Friday, January 19, 2007


Sundance 07: Main Street Dogs

Brett Morgen

Main Street Dogs

Day One of Sundance offers the one, momentary chance for empty shuttle busses; the calm before the deluge of media, film industry professionals and movie fans. It is also a chance to witness Park City ski culture before the Sundance hordes take over and make the winter resort town their own. From what I see outside the shops on historic Main Street, treating one’s dog more like a person is status quo for style conscious skiers. Just after the opening day press conference, held at the Egyptian Theatre with “Chicago 10” director Brett Morgen (pictured above), a dog follows behind his owner sporting bright red booties on his four legs. The owner’s point is that his dog shouldn’t have to suffer cold paws, or basically live like a dog. Later, exiting the New Frontier On Main exhibition area, the festival’s debut spot for film art installations and the latest filmmaking equipment, a woman approaches the front doors pushing a large stroller. I quickly step aside and open the door, impressed by the stamina of anyone capable of navigating Sundance with twins at their side. But there were no babies in the stroller; just two tiny dogs bundled up in blankets. If this woman has children, my guess is that the dogs get first dibs on the stroller.


Sundance 07: Blockbuster Girls 1 Steve Buscemi 0

Blockbuster Girls 1 Steve Buscemi 0

Press check-in on the first day of the Sundance Film Festival means long lines for unlucky journalists whose credential photos were lost by the festival computer server and quick sign ups for those whose photos remained intact. (I am happy to report that I avoided the long photo line, although I am sympathetic about computer malfunctions after recently replacing a frazzled laptop).
Inside the second-floor press lounge at the Park City Marriott, where everyone huddles over a computer, actor-turned filmmaker Steve Buscemi sits alone at a table, adjusts his wire-frame glasses and studies his screening list.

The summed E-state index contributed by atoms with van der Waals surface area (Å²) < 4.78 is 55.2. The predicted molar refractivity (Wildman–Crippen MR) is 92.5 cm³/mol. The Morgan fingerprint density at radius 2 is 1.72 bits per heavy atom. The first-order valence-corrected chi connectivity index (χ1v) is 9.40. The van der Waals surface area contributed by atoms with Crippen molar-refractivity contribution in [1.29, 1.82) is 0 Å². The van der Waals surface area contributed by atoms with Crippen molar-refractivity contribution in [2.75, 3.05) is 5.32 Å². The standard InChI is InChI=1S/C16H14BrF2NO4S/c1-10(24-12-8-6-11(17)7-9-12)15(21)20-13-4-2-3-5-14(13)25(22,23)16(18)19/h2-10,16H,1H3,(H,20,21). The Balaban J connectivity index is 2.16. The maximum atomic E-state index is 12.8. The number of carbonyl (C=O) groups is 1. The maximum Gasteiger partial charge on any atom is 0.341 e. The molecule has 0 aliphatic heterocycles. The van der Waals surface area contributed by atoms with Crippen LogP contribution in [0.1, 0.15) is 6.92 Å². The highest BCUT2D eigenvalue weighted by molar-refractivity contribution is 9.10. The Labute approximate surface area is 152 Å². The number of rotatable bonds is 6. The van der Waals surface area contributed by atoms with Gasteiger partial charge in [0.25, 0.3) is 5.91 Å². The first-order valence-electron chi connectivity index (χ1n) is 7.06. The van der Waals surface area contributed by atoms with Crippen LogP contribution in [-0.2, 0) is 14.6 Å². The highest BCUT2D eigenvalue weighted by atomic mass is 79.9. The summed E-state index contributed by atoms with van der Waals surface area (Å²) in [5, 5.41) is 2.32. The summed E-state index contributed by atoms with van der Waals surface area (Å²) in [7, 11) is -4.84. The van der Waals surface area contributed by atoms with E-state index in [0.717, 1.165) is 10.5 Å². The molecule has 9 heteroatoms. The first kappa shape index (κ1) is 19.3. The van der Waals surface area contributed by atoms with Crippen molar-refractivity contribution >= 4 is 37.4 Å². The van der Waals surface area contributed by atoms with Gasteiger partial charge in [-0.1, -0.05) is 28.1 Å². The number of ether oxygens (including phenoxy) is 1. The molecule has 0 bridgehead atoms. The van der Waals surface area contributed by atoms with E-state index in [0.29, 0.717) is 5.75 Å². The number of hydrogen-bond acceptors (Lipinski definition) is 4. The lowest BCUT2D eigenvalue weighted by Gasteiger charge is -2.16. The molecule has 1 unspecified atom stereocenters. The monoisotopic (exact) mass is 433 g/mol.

A few colleagues stop and say hello, offering their pledge to catch his adaptation of controversial Dutch filmmaker Theo Van Gogh’s “Interview” on Saturday. But for the most part, people walk by Buscemi without notice or choose to leave him alone. Instead, the spotlight belongs to the Blockbuster Total Access Girls – a squad of pretty corporate cheerleaders straight out of the Detroit Auto Show. Yet, these smiling women are at Sundance, proof of what Robert Redford said later at the opening press conference (pictured above), that like it or not, fashion and promotion of new goods has become part of the Sundance experience.
Buscemi doesn’t stand a chance against the Blockbuster posse with their beige thigh-high boots, white parkas with the Blockbuster Total Access logo, white tights and plenty of sass. His lonely guy experience is a page from Buscemi’s nerd performance in “Ghost World.” Nobody wants to pay attention to an unassuming middle-aged filmmaker and actor no matter how acclaimed he might be. There are babes to meet and photograph, for some people, a key part of the Sundance experience.

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